Those who might object to the incendiary title of this post need to stop being such mood affiliators. I’m merely asking a positive question, quit being so normative about it!
This week, on reports that China will be moving from a one-child policy to a two-child policy, I was horrified to see a slew of pieces on the benefits of the original policy, or how it “worked”. Then, when people had the predictable human reaction to such a framing, they received, without fail, this same rationalism-bot response:
The original source of my own horror was Tyler Cowen’s post, Did China’s one-child policy have benefits?
The post is masterful in its way:
- He starts out by saying that the policy is an immoral restriction on personal freedom so of course he opposes it.
- Then he points to a paper on how it nevertheless increased investment per child.
- Nevertheless, the paper, and he, think that decreased fertility explains the lion’s share, if not all of this, so the impact of the policy in this regard was probably small or “it is highly likely the policy has been obsolete for some while.”
When I read this post, I thought to myself: he believes he’s washed his hands by making the categorical assertion about infringement of liberty. And he thinks that this is a mere is-ought matter, or as economists like to say (following Milton Friedman), he’s talking about positive, factual economics as opposed to dealing with anything normative.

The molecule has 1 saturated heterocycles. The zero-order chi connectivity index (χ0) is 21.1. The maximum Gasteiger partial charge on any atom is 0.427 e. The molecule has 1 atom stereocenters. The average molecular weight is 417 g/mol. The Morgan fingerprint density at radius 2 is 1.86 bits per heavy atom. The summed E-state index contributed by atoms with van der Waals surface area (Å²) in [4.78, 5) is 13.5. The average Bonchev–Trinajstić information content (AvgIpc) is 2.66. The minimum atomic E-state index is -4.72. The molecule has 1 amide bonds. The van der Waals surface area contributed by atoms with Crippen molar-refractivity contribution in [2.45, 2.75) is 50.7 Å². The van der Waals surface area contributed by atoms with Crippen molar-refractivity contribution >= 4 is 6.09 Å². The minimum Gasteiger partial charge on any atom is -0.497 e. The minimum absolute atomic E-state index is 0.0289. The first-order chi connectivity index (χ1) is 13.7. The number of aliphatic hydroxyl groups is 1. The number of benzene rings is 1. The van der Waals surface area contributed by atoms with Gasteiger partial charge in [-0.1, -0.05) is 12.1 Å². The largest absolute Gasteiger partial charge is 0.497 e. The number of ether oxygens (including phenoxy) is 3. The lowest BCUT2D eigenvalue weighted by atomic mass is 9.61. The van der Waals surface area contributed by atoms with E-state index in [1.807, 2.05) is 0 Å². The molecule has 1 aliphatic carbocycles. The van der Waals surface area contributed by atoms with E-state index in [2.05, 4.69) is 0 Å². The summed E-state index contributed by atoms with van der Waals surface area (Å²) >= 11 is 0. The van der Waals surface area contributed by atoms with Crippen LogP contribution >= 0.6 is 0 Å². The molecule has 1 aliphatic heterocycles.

And moreover, the moment that anyone expresses outrage, he will call them a “mood affiliator,” which he defines as follows:
It seems to me that people are first choosing a mood or attitude, and then finding the disparate views which match to that mood and, to themselves, justifying those views by the mood. I call this the “fallacy of mood affiliation,” and it is one of the most underreported fallacies in human reasoning. (In the context of economic growth debates, the underlying mood is often “optimism” or “pessimism” per se and then a bunch of ought-to-be-independent views fall out from the chosen mood.)
This is in the fine and growing tradition of saying one is cognitively impaired through some bias, or invalidating an argument by calling some piece of it a fallacy, rather than coming out and saying that you think the other person is arguing in bad faith (or more simply, is mistaken!)
- A morally monstrous policy that, in a slightly moderated form, continues to terrorize innocent people, is appraised specifically in terms of its benefits.
- The author washes their hands by saying that of course they’re normatively opposed to the policy, they just want to examine it positively!
- The costs—in a bloodless utilitarian sense or in the sense of human costs—are not even mentioned.
- Anyone who reacts with predictable horror at this framing is told that they’re simply being illogical or irrational.
And indeed, in discussing this post a defender of it implied that I was being a mood affiliator.
And consider this glowing comment on the post itself: